Yesterday I gave a talk on ethics to the incoming class at The Johns Hopkins Carey Business School.  As some of you might know, I received my BA and MA from Johns Hopkins in 1982 long before they had a business school.  It was fun to talk to all of the entering MBA students who came to the school from all over the world.  It largely serves international students.

Ethics photo
Photo by AJC1

At the end of my talk I took questions, both formally, and informally after the talk was over.  The biggest question was, “Mr. Merkel, what you say about ethics might be the best policy for business in the US, but when I return to my home country, it will not be well-received.  What should I do?”

This is a tough one.  I think people have an easier time missing out on gains by being ethical than losing one’s job.  But let me give a few ideas anyway.

  1. Many countries where business ethics aren’t practiced set themselves up for financial crises and scandals.  One strategy could be to bide your time and wait for the next large scandal or crisis.  Then suggest to your management (assuming your firm survived) that managing in an ethical way could prevent these problems, and potentially attract more business to your firm.
  2. Take a chance and try to create your country’s equivalent of Vanguard.  Low cost, mostly passive investing, owned by clients, limited management salaries, etc.
  3. Same as #2, but if you get the chance to start or run any firm, adopt ethical practices and make it a selling point.  You could be the start of cultural change.  (Now elements of that could prove difficult if there are government officials expecting bribes… how you work that out is difficult.  Friends of mine working as missionaries in corrupt countries tell me that you can still get things done without bribes, but it takes longer, with more effort.)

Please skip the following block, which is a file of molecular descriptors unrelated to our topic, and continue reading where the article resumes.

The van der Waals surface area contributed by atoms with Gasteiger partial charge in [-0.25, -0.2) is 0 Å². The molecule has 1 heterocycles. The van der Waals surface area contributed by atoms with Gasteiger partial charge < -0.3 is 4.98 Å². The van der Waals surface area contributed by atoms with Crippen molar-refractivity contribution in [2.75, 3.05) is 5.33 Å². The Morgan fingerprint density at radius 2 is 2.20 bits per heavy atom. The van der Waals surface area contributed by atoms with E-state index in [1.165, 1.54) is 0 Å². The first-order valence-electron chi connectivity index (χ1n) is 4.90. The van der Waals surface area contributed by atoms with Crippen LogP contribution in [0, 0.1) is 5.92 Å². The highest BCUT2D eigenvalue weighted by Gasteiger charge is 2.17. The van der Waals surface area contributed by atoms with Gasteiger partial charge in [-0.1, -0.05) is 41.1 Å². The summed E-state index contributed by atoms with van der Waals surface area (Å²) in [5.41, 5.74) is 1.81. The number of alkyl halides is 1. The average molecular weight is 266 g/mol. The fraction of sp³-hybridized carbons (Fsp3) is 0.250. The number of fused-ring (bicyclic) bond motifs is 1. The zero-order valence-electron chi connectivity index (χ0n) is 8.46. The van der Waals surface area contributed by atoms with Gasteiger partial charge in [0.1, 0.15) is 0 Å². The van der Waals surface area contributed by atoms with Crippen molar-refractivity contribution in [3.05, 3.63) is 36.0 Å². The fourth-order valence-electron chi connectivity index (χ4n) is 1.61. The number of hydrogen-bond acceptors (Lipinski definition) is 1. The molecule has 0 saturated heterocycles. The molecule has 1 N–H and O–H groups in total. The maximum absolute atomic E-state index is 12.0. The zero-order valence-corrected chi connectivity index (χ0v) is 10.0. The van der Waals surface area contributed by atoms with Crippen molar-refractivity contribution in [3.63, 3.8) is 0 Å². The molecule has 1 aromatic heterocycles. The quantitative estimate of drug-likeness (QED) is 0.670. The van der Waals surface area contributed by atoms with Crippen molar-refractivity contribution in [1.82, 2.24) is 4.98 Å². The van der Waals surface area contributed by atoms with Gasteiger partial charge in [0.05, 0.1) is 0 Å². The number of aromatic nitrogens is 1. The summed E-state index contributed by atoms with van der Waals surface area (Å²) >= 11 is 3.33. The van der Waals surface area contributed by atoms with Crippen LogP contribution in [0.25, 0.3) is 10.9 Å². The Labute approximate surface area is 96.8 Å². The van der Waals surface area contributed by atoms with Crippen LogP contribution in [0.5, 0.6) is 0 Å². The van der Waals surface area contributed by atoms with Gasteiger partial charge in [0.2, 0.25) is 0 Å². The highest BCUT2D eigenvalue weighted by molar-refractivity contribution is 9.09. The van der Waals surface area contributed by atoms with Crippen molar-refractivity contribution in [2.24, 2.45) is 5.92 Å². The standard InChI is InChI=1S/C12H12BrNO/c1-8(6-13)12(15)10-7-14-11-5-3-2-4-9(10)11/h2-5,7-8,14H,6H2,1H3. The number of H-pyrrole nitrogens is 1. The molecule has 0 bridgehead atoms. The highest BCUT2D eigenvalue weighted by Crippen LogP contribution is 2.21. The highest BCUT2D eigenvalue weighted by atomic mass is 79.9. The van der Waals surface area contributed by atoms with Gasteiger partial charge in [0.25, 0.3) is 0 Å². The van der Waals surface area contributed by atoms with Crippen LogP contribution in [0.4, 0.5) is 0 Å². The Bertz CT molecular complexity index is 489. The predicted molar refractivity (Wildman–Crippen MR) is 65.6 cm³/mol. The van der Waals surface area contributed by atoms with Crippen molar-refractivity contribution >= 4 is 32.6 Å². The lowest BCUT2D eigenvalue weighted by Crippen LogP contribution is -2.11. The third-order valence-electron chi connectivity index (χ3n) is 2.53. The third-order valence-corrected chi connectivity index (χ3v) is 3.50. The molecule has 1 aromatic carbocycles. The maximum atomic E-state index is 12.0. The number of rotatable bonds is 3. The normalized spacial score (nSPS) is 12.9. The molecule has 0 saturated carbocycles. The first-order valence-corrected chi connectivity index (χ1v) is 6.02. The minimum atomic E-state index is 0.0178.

4. Suggest to government ministers that a lack of ethics holds back growth.  Countries with no bribery, low corruption, and moderate regulations tend to grow faster.
  5. Propose small experiments in your firm testing whether an ethical approach will produce better results.
  6. Consider working for a foreign firm in your country if they have ethical standards.
  7. Consider gaining experience in a country other than your home country, and propose to that firm that they try setting up a subsidiary in your home country.
  8. On the side, develop a voluntary organization that promotes ethical business conduct.  Consider publishing some books that point out how unscrupulous business practices are harming most people.  Recruit well-known foreign businessmen known for clean business practices to come talk in your country.

I can’t think of anything more right now.  Readers, if you can think of other ideas, please mention them in the comments.  Thanks.

PS — One more note, having worked for a few firms that were ethics-challenged as far as accounting and sales practices went, I can say that trying to promote change from inside is tough.  Taking a job at another firm was my way out of those situations.  No surprise that almost all of those firms failed.